Health problems related to cycling either progress with time as a result of improper bike fit or develop due to repeat movement and overuse and frequently termed muscle imbalances. Understanding the role of fascia in healthy movement and ‘postural distortion’-a consequence of poor or unhealthy movement, is critically important to discussions about connective tissue and its relation to movement stability. By focusing primarily on the mechanical support that connective tissue offers the body we begin to see it as an “organ”, a unifying fabric within the body. Rather than segmenting it into separate parts, we can look at fascia as a “body wide complex” or in Myers’ terms, the “fascial net”.
What is fascinating about this ‘bodywide complex’ is that connective tissue cells are able to respond to various imposed demands which account for flexibility and stability as well as lack thereof. This same response explains how tightness in the feet and achilles tendon can “pull” or have implications for knees and hips. Connective tissue also responds by generating a variety of fibres that vary in density within this fabric or “grid” ranging from very fluid to viscose to solid. What does this mean? Through movement we can ‘shape’ the tissue to respond over time to the stresses and demands placed upon it within the limits that nutrition, age and protein synthesis demand.
This is promising news for treating injuries but it is also useful in explaining how we often establish repeat pain cycles; Overuse or improper biomechanics can thwart an otherwise healthy passion for running, tennis or cycling. When body segments are pulled out of place and become “locked” they are considered to be “bonded” and the intercellular matrix (ECM) divests the muscles of their contracting and relaxing nature into a compensatory static strain for every hour that an individual is awake. Muscles that are overworked and undernourished due to reduced blood flow that fascial bonding, also termed adhesions, illicit, result in trigger point pain and reduced function and weakness. So how to fix pain cycles that result from adhesions?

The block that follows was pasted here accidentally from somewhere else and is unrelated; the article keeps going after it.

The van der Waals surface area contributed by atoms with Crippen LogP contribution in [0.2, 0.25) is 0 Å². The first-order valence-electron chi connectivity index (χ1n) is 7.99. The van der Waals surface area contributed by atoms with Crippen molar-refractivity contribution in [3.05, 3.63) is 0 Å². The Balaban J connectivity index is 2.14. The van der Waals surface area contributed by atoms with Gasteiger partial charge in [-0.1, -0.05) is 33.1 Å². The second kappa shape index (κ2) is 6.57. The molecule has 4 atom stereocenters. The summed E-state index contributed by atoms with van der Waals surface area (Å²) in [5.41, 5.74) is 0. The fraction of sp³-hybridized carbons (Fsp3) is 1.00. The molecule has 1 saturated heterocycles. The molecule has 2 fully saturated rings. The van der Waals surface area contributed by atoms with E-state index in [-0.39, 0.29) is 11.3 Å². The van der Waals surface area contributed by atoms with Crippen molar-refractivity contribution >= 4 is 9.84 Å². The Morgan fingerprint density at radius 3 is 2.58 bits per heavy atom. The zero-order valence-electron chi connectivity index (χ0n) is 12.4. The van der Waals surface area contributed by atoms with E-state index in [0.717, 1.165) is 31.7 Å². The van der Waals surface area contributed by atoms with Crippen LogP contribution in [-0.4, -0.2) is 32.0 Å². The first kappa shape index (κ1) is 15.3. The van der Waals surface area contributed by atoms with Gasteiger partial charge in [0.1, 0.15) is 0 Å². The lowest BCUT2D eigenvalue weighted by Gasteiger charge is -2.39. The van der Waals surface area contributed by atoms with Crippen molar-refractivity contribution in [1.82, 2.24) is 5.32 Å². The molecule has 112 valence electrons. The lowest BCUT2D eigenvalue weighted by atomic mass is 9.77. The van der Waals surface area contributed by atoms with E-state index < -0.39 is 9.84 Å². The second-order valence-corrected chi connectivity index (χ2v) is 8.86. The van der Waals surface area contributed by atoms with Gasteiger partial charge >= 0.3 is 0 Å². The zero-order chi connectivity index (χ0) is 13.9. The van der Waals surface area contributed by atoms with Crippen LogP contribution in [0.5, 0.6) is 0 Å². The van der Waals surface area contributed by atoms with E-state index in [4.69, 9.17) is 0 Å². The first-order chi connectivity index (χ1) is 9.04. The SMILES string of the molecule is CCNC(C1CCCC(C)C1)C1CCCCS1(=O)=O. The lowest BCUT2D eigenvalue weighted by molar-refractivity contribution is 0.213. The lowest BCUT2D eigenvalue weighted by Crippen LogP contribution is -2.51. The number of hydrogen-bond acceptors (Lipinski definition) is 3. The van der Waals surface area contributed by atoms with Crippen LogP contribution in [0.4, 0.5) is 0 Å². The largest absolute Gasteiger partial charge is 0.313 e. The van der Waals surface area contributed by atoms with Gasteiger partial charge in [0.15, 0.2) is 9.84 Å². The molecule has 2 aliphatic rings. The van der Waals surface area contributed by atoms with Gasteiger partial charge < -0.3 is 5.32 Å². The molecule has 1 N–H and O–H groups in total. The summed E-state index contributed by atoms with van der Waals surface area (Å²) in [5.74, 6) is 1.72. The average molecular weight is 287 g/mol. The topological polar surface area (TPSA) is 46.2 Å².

- The first step is to restore blood flow, fluids and connection
- The second step is to lessen the pull that causes the stress or binding on the tissue in the first place by looking at opposing muscles that support and correct for the imbalance.
Most cyclists have experienced the following major complaints at some point:
FOOT PAIN Many cyclists endure poor fitting cycling shoes in the name of aerodynamics or just plain poor judgement. Shoes that are clipped in are no different than regular shoes. Ensure that shoes are not too tight or it will affect circulation to the feet as well as pedal stroke efficiency and power. It goes without saying that in cycling, proper positioning of cleats as well as saddle height and saddle distance from handle bars / bar set up are critical to proper muscle recruitment and alignment.